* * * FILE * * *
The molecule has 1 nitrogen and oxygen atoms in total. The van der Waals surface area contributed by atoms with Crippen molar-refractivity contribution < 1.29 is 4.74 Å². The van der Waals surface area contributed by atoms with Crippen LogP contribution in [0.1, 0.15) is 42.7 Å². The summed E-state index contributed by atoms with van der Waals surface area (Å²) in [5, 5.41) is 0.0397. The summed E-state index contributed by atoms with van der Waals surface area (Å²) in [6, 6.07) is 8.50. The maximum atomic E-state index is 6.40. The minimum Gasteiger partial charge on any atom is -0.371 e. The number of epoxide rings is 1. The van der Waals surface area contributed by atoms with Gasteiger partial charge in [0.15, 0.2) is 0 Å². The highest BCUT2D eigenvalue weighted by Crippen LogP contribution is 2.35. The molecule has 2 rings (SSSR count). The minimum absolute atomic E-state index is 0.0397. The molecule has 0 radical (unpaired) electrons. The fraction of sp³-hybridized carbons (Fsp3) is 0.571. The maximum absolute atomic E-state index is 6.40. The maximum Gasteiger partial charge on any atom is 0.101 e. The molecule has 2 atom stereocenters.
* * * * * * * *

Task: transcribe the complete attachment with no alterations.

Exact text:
The molecule has 1 nitrogen and oxygen atoms in total. The van der Waals surface area contributed by atoms with Crippen molar-refractivity contribution < 1.29 is 4.74 Å². The van der Waals surface area contributed by atoms with Crippen LogP contribution in [0.1, 0.15) is 42.7 Å². The summed E-state index contributed by atoms with van der Waals surface area (Å²) in [5, 5.41) is 0.0397. The summed E-state index contributed by atoms with van der Waals surface area (Å²) in [6, 6.07) is 8.50. The maximum atomic E-state index is 6.40. The minimum Gasteiger partial charge on any atom is -0.371 e. The number of epoxide rings is 1. The van der Waals surface area contributed by atoms with Gasteiger partial charge in [0.15, 0.2) is 0 Å². The highest BCUT2D eigenvalue weighted by Crippen LogP contribution is 2.35. The molecule has 2 rings (SSSR count). The minimum absolute atomic E-state index is 0.0397. The molecule has 0 radical (unpaired) electrons. The fraction of sp³-hybridized carbons (Fsp3) is 0.571. The maximum absolute atomic E-state index is 6.40. The maximum Gasteiger partial charge on any atom is 0.101 e. The molecule has 2 atom stereocenters.